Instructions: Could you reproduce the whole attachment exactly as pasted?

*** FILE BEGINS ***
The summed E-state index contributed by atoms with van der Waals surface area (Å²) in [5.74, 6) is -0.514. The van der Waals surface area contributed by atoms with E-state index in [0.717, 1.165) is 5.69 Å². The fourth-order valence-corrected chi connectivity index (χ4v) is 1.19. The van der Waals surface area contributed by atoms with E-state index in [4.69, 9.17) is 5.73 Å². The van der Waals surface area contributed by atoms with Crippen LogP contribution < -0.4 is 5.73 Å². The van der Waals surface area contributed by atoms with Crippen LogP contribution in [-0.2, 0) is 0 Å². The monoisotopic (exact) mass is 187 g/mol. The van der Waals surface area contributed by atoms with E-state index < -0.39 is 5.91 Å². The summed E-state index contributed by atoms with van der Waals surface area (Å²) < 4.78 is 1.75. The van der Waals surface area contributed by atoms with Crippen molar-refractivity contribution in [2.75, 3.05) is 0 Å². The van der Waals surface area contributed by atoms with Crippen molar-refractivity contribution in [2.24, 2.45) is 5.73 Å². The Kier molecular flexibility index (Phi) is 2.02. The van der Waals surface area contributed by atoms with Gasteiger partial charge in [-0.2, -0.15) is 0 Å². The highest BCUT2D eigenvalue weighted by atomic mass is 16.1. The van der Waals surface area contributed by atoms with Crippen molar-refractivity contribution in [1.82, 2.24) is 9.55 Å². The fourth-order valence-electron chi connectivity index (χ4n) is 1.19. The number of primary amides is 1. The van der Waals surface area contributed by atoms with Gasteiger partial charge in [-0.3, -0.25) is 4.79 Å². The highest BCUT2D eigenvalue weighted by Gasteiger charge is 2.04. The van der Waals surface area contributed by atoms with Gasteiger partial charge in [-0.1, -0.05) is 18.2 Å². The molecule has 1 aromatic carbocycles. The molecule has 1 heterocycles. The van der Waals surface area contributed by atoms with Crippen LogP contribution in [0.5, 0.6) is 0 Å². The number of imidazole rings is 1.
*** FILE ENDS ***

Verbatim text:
The summed E-state index contributed by atoms with van der Waals surface area (Å²) in [5.74, 6) is -0.514. The van der Waals surface area contributed by atoms with E-state index in [0.717, 1.165) is 5.69 Å². The fourth-order valence-corrected chi connectivity index (χ4v) is 1.19. The van der Waals surface area contributed by atoms with E-state index in [4.69, 9.17) is 5.73 Å². The van der Waals surface area contributed by atoms with Crippen LogP contribution < -0.4 is 5.73 Å². The van der Waals surface area contributed by atoms with Crippen LogP contribution in [-0.2, 0) is 0 Å². The monoisotopic (exact) mass is 187 g/mol. The van der Waals surface area contributed by atoms with E-state index < -0.39 is 5.91 Å². The summed E-state index contributed by atoms with van der Waals surface area (Å²) < 4.78 is 1.75. The van der Waals surface area contributed by atoms with Crippen molar-refractivity contribution in [2.75, 3.05) is 0 Å². The van der Waals surface area contributed by atoms with Crippen molar-refractivity contribution in [2.24, 2.45) is 5.73 Å². The Kier molecular flexibility index (Phi) is 2.02. The van der Waals surface area contributed by atoms with Gasteiger partial charge in [-0.2, -0.15) is 0 Å². The highest BCUT2D eigenvalue weighted by atomic mass is 16.1. The van der Waals surface area contributed by atoms with Crippen molar-refractivity contribution in [1.82, 2.24) is 9.55 Å². The fourth-order valence-electron chi connectivity index (χ4n) is 1.19. The number of primary amides is 1. The van der Waals surface area contributed by atoms with Gasteiger partial charge in [-0.3, -0.25) is 4.79 Å². The highest BCUT2D eigenvalue weighted by Gasteiger charge is 2.04. The van der Waals surface area contributed by atoms with Gasteiger partial charge in [-0.1, -0.05) is 18.2 Å². The molecule has 1 aromatic carbocycles. The molecule has 1 heterocycles. The van der Waals surface area contributed by atoms with Crippen LogP contribution in [0.5, 0.6) is 0 Å². The number of imidazole rings is 1.